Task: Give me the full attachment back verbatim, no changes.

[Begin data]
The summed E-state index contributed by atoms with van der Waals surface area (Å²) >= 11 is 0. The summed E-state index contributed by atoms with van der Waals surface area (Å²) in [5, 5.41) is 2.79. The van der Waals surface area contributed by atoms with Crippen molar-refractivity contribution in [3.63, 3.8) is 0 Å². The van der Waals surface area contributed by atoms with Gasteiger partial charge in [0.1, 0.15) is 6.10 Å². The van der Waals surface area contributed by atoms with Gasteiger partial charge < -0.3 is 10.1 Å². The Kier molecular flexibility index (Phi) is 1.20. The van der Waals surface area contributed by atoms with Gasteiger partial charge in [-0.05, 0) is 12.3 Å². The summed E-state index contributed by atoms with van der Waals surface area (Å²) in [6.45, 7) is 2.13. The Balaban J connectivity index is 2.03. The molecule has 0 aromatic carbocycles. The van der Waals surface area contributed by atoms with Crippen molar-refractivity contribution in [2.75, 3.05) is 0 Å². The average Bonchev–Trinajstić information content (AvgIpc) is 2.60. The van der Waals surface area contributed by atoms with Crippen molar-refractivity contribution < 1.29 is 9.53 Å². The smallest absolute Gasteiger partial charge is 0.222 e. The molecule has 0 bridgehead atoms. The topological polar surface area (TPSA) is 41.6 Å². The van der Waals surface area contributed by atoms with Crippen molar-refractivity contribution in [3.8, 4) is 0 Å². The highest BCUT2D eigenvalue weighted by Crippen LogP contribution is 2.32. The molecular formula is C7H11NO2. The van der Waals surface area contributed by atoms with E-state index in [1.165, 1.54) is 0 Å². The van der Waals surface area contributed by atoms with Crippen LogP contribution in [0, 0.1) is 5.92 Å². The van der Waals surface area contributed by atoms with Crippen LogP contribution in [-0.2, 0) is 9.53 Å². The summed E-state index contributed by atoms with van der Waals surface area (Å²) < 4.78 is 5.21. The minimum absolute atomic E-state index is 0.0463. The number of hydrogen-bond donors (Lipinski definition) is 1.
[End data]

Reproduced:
The summed E-state index contributed by atoms with van der Waals surface area (Å²) >= 11 is 0. The summed E-state index contributed by atoms with van der Waals surface area (Å²) in [5, 5.41) is 2.79. The van der Waals surface area contributed by atoms with Crippen molar-refractivity contribution in [3.63, 3.8) is 0 Å². The van der Waals surface area contributed by atoms with Gasteiger partial charge in [0.1, 0.15) is 6.10 Å². The van der Waals surface area contributed by atoms with Gasteiger partial charge < -0.3 is 10.1 Å². The Kier molecular flexibility index (Phi) is 1.20. The van der Waals surface area contributed by atoms with Gasteiger partial charge in [-0.05, 0) is 12.3 Å². The summed E-state index contributed by atoms with van der Waals surface area (Å²) in [6.45, 7) is 2.13. The Balaban J connectivity index is 2.03. The molecule has 0 aromatic carbocycles. The van der Waals surface area contributed by atoms with Crippen molar-refractivity contribution in [2.75, 3.05) is 0 Å². The average Bonchev–Trinajstić information content (AvgIpc) is 2.60. The van der Waals surface area contributed by atoms with Crippen molar-refractivity contribution < 1.29 is 9.53 Å². The smallest absolute Gasteiger partial charge is 0.222 e. The molecule has 0 bridgehead atoms. The topological polar surface area (TPSA) is 41.6 Å². The van der Waals surface area contributed by atoms with Crippen molar-refractivity contribution in [3.8, 4) is 0 Å². The highest BCUT2D eigenvalue weighted by Crippen LogP contribution is 2.32. The molecular formula is C7H11NO2. The van der Waals surface area contributed by atoms with E-state index in [1.165, 1.54) is 0 Å². The van der Waals surface area contributed by atoms with Crippen LogP contribution in [0, 0.1) is 5.92 Å². The van der Waals surface area contributed by atoms with Crippen LogP contribution in [-0.2, 0) is 9.53 Å². The summed E-state index contributed by atoms with van der Waals surface area (Å²) < 4.78 is 5.21. The minimum absolute atomic E-state index is 0.0463. The number of hydrogen-bond donors (Lipinski definition) is 1.